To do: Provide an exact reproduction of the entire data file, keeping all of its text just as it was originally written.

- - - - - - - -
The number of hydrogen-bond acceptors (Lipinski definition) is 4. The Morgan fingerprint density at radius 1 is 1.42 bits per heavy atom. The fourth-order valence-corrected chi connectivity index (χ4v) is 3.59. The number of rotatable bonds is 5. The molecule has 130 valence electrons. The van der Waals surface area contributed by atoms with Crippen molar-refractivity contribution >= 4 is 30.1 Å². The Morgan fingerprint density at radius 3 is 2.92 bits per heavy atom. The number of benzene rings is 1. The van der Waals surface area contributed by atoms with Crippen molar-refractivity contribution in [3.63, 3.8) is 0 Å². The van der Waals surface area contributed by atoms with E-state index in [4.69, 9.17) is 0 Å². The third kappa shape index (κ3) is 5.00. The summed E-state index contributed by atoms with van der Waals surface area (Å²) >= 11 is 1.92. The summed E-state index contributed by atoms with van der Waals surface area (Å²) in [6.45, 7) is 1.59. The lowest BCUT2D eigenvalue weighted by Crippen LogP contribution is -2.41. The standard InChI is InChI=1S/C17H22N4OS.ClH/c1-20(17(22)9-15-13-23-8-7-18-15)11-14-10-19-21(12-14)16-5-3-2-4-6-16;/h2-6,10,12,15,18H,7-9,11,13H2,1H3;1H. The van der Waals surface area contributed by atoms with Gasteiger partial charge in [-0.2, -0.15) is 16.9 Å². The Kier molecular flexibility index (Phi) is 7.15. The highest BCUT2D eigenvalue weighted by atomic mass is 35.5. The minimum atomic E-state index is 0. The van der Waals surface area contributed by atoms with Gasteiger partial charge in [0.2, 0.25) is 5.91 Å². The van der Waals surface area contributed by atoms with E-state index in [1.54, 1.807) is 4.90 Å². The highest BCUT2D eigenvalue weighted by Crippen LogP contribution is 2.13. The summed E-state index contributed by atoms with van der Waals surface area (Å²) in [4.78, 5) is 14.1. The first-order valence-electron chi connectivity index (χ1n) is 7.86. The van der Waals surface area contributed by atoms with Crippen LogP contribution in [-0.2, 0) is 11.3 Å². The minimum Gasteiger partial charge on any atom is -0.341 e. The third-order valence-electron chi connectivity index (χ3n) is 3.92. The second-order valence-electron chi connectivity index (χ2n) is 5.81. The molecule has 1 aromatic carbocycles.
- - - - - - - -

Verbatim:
The number of hydrogen-bond acceptors (Lipinski definition) is 4. The Morgan fingerprint density at radius 1 is 1.42 bits per heavy atom. The fourth-order valence-corrected chi connectivity index (χ4v) is 3.59. The number of rotatable bonds is 5. The molecule has 130 valence electrons. The van der Waals surface area contributed by atoms with Crippen molar-refractivity contribution >= 4 is 30.1 Å². The Morgan fingerprint density at radius 3 is 2.92 bits per heavy atom. The number of benzene rings is 1. The van der Waals surface area contributed by atoms with Crippen molar-refractivity contribution in [3.63, 3.8) is 0 Å². The van der Waals surface area contributed by atoms with E-state index in [4.69, 9.17) is 0 Å². The third kappa shape index (κ3) is 5.00. The summed E-state index contributed by atoms with van der Waals surface area (Å²) >= 11 is 1.92. The summed E-state index contributed by atoms with van der Waals surface area (Å²) in [6.45, 7) is 1.59. The lowest BCUT2D eigenvalue weighted by Crippen LogP contribution is -2.41. The standard InChI is InChI=1S/C17H22N4OS.ClH/c1-20(17(22)9-15-13-23-8-7-18-15)11-14-10-19-21(12-14)16-5-3-2-4-6-16;/h2-6,10,12,15,18H,7-9,11,13H2,1H3;1H. The van der Waals surface area contributed by atoms with Gasteiger partial charge in [-0.2, -0.15) is 16.9 Å². The Kier molecular flexibility index (Phi) is 7.15. The highest BCUT2D eigenvalue weighted by atomic mass is 35.5. The minimum atomic E-state index is 0. The van der Waals surface area contributed by atoms with Gasteiger partial charge in [0.2, 0.25) is 5.91 Å². The van der Waals surface area contributed by atoms with E-state index in [1.54, 1.807) is 4.90 Å². The highest BCUT2D eigenvalue weighted by Crippen LogP contribution is 2.13. The summed E-state index contributed by atoms with van der Waals surface area (Å²) in [4.78, 5) is 14.1. The first-order valence-electron chi connectivity index (χ1n) is 7.86. The van der Waals surface area contributed by atoms with Crippen LogP contribution in [-0.2, 0) is 11.3 Å². The minimum Gasteiger partial charge on any atom is -0.341 e. The third-order valence-electron chi connectivity index (χ3n) is 3.92. The second-order valence-electron chi connectivity index (χ2n) is 5.81. The molecule has 1 aromatic carbocycles.